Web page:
When Edward Liddy, AIG's chief executive officer, walked into a congressional hearing room in March, a local activist says she had him in the palm of her hand.
``I was there to hear him try to justify giving millions in bonuses to the very people who'd mismanaged the company,'' said Code Pink member Cynthia Benjamin, of New Lisbon.
``Before the hearing started, it was pretty informal, people were talking, sitting down and I saw him walk in.''
Liddy was about to sit in front of her, when Benjamin, a registered nurse and veteran peace activist, called out his name.
``He turned to me and shook my hand,'' she said. ``And when he did, I wouldn't let go. I just held onto his hand while we had some words about those obscene bonuses paid out to wealthy executives, while middle-class families lose their homes.
``By now, the room was filling up, and there was no graceful way to get out of that handshake,'' said Benjamin, whose 31-year-old son, Capt. Jesse Greaves, is an Army captain in Iraq.
``I asked him how he felt about the economic draft of our middle class, where young people can't find jobs so they're forced into the military,'' she said. ``And about people losing their pensions, their health care, while his executives get millions of our tax dollars.''
While the gallery watched, Liddy and Benjamin, who was with Code Pink co-founder Medea Benjamin (no relation), were captured in photographs that would appear in Newsweek, The London Times and the New York Times. Code Pink is a women's peace group.
``It was an incredible situation, and I have to say he was very nice to me,'' said Benjamin. ``He told he understood how the American people felt.''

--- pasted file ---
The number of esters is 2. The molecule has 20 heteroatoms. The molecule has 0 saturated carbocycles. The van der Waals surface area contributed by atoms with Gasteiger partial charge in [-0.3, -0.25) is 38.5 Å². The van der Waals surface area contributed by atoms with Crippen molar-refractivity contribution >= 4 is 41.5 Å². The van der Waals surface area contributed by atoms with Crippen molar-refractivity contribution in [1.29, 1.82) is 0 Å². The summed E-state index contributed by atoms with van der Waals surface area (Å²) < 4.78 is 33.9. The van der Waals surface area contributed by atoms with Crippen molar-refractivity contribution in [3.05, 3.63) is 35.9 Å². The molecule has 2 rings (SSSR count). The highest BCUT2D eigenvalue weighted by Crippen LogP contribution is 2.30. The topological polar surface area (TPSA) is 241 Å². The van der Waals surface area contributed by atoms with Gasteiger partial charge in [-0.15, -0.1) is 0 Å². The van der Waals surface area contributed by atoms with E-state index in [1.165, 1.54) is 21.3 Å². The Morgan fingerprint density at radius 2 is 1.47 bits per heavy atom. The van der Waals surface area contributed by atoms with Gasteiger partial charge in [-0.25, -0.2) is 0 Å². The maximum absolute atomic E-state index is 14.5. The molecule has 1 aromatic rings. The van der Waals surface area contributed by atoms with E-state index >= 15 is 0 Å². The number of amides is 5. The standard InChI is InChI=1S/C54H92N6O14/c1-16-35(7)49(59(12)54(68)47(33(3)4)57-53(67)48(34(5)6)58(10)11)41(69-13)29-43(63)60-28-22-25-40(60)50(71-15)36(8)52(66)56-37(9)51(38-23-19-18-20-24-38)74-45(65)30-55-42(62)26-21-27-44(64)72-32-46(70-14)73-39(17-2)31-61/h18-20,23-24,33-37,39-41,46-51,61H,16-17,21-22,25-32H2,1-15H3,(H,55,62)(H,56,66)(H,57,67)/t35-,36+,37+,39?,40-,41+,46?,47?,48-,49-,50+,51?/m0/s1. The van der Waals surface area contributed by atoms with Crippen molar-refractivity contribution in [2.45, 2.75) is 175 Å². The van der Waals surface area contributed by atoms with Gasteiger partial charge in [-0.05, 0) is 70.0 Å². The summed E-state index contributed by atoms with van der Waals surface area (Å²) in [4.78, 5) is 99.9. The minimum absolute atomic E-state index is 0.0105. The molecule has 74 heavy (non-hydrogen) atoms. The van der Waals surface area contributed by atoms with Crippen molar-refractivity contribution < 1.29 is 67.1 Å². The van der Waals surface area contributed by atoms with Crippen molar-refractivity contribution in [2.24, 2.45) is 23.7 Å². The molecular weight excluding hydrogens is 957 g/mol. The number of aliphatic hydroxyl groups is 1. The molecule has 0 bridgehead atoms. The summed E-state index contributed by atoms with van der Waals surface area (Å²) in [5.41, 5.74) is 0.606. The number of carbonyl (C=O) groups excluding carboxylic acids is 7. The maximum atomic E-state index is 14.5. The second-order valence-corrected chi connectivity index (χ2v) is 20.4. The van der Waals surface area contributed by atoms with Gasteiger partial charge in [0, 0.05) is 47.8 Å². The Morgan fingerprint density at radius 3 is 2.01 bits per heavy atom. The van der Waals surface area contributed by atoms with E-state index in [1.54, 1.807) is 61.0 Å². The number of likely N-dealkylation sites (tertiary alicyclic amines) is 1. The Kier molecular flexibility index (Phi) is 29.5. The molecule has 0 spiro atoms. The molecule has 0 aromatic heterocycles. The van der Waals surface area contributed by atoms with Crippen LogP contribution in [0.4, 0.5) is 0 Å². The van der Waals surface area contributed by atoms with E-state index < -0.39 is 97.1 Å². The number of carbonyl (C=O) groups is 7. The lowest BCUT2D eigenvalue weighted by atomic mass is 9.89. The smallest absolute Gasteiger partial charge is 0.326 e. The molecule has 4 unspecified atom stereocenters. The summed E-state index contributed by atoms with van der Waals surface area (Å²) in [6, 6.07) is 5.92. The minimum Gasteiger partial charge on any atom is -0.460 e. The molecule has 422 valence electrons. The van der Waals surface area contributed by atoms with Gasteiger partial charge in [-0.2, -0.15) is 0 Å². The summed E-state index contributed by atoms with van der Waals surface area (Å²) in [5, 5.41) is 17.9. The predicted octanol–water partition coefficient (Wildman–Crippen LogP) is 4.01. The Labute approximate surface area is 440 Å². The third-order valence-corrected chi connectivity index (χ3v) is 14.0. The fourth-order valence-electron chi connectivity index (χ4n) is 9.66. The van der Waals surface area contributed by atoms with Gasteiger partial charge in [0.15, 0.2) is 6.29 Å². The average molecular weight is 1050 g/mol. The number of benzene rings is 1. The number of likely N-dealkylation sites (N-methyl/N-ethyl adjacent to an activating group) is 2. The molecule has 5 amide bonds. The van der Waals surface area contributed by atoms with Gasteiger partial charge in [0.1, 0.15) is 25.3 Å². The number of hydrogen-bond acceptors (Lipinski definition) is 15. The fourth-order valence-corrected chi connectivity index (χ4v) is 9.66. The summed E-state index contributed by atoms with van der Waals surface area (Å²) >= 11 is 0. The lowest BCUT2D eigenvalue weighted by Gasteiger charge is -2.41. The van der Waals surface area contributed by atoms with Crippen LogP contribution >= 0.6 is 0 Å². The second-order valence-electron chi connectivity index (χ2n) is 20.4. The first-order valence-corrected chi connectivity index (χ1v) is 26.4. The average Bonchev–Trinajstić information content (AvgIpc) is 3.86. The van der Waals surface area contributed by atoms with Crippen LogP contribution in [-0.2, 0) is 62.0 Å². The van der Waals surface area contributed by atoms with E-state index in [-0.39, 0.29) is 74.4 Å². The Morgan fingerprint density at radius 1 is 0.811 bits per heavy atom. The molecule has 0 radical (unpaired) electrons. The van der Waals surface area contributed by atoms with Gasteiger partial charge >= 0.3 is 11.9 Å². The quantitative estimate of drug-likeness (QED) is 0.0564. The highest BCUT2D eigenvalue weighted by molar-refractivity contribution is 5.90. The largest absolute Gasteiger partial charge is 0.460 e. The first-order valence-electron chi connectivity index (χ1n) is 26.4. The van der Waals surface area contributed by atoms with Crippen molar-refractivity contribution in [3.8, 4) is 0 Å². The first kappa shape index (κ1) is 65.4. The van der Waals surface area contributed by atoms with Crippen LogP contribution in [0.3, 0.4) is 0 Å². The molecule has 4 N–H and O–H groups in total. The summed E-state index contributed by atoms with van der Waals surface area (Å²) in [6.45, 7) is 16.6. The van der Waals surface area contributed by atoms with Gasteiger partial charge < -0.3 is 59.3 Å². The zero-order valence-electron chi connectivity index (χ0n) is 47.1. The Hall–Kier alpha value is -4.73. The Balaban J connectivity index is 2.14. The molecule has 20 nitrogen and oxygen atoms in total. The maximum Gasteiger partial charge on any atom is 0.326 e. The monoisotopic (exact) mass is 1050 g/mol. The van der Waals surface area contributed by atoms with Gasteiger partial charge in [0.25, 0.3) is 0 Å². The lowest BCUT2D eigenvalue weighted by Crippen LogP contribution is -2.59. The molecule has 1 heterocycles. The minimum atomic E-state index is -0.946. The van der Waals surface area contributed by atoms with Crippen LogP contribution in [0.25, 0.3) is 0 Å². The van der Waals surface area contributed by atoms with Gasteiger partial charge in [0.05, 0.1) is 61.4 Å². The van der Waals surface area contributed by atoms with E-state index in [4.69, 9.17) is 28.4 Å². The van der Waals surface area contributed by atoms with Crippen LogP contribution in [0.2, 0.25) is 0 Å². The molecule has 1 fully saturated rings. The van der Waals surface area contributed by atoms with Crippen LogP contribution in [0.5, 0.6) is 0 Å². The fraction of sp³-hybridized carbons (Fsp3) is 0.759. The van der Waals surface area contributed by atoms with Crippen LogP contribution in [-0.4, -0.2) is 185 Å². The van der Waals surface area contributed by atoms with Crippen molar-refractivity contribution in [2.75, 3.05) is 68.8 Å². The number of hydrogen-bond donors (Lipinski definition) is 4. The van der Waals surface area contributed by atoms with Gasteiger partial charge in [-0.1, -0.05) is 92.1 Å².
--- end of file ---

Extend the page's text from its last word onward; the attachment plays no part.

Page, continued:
Then the gavel came down and Benjamin let Liddy go so he could be questioned by the House Financial Services Subcommittee. Committee members wanted to know why American International Group, which received more than $170 billion in bailout money, should be allowed to pay bonuses of about $165 million to 73 executives.
The public was angry, and Benjamin, who carried a sign that read ``poor honest taxpayer,'' caught the public eye. But she had not driven to Washington primarly to protest AIG's excesses.
``I was there because we're now in the seventh year of the war, the second-longest war in our history, and it's unconscionable to drag it out like this.
``It's a tragedy and directly related to the economy, but it's on the back burner, and I worry that the new administration has so much on it plate, the war isn't a priority,'' she said.
Although she feels President Barack Obama is far better than his immediate predecesssor, ``he needs to shift more to using diplomacy and less on force,'' she said
Last week, Benjamin was home in Otsego County, where she works as a nurse at local hospitals. On Friday, she'll return to Washington with Deborah Blue, of Oneonta, on a Mother's Day quest for peace.
``I've been to Washington with Cynthia before to protest this war,'' said Blue, who also protested the Vietnam War. ``When I heard she was going, I said I think I'll go, too.''
Mother's Day is the right day for protesting war, she said.
Benjamin said, ``Mother's Day is not all about Hallmark,'' noting the holiday has its American origins in peace.
According to mothersdaycentral.com, ``The first North American Mother's Day was conceptualized with Julia Ward Howe's Mother's Day Proclamation in 1870.
``Despite having penned The Battle Hymn of the Republic 12 years earlier, Howe had become so distraught by the death and carnage of the Civil War that she called on mothers to come together and protest what she saw as the futility of their sons killing the sons of other mothers.''
The holiday took years to take hold, but was recognized by President Woodrow Wilson in 1914.
This year, mothers from all over, organized by Code Pink, want to take the holiday back to its roots, she said.
``Several local women have created small fabric or knitted squares which I'll take with me.''
And next weekend, mothers, armed with crochet hooks and needles, will descend on the nation's capital. ``We hope to make a 150-foot banner and hang it on the White House fence,'' said Benjamin.
The banner will read "I will not raise my child to kill another mother's child."
She'll also take take a banner created by seven-year-old Gabby Barbera, of Oneonta. This will be included in a children's exhibit of peace-related artwork in Layfayette Park, across from the White House.
Gabby's mother's, Alisha Barbera, said she's proud of her daughter's efforts.
``When Cindy asked Gabby if she'd like to make something, Gabby said `absolutely,''' she said.